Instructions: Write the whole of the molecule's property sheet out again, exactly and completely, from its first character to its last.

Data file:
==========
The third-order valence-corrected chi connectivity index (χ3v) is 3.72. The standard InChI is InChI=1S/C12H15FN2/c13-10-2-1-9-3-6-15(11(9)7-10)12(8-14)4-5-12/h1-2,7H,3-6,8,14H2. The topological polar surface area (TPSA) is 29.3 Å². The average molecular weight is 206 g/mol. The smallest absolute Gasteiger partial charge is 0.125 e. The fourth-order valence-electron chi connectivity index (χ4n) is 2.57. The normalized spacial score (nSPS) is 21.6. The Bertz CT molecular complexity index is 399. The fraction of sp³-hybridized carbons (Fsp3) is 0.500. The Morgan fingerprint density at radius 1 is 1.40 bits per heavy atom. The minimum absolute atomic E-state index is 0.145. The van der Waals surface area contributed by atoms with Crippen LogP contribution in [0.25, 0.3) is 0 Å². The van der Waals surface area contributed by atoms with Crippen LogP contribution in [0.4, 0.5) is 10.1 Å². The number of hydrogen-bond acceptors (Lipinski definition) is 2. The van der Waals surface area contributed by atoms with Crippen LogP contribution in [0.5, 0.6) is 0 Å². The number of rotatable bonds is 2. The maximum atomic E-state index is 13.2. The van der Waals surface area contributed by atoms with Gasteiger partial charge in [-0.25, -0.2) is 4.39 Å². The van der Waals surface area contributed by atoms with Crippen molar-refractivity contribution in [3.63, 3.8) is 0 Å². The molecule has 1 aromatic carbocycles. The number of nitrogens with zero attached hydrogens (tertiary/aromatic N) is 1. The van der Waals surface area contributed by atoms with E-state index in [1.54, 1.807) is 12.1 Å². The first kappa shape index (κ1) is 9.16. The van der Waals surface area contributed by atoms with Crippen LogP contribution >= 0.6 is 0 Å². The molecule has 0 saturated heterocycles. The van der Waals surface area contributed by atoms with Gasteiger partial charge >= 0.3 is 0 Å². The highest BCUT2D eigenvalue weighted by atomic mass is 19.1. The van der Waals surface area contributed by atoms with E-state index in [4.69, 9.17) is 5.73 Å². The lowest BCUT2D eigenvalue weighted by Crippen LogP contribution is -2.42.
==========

The third-order valence-corrected chi connectivity index (χ3v) is 3.72. The standard InChI is InChI=1S/C12H15FN2/c13-10-2-1-9-3-6-15(11(9)7-10)12(8-14)4-5-12/h1-2,7H,3-6,8,14H2. The topological polar surface area (TPSA) is 29.3 Å². The average molecular weight is 206 g/mol. The smallest absolute Gasteiger partial charge is 0.125 e. The fourth-order valence-electron chi connectivity index (χ4n) is 2.57. The normalized spacial score (nSPS) is 21.6. The Bertz CT molecular complexity index is 399. The fraction of sp³-hybridized carbons (Fsp3) is 0.500. The Morgan fingerprint density at radius 1 is 1.40 bits per heavy atom. The minimum absolute atomic E-state index is 0.145. The van der Waals surface area contributed by atoms with Crippen LogP contribution in [0.25, 0.3) is 0 Å². The van der Waals surface area contributed by atoms with Crippen LogP contribution in [0.4, 0.5) is 10.1 Å². The number of hydrogen-bond acceptors (Lipinski definition) is 2. The van der Waals surface area contributed by atoms with Crippen LogP contribution in [0.5, 0.6) is 0 Å². The number of rotatable bonds is 2. The maximum atomic E-state index is 13.2. The van der Waals surface area contributed by atoms with Gasteiger partial charge in [-0.25, -0.2) is 4.39 Å². The van der Waals surface area contributed by atoms with Crippen molar-refractivity contribution in [3.63, 3.8) is 0 Å². The molecule has 1 aromatic carbocycles. The number of nitrogens with zero attached hydrogens (tertiary/aromatic N) is 1. The van der Waals surface area contributed by atoms with E-state index in [1.54, 1.807) is 12.1 Å². The first kappa shape index (κ1) is 9.16. The van der Waals surface area contributed by atoms with Crippen LogP contribution >= 0.6 is 0 Å². The molecule has 0 saturated heterocycles. The van der Waals surface area contributed by atoms with Gasteiger partial charge >= 0.3 is 0 Å². The highest BCUT2D eigenvalue weighted by atomic mass is 19.1. The van der Waals surface area contributed by atoms with E-state index in [4.69, 9.17) is 5.73 Å². The lowest BCUT2D eigenvalue weighted by Crippen LogP contribution is -2.42.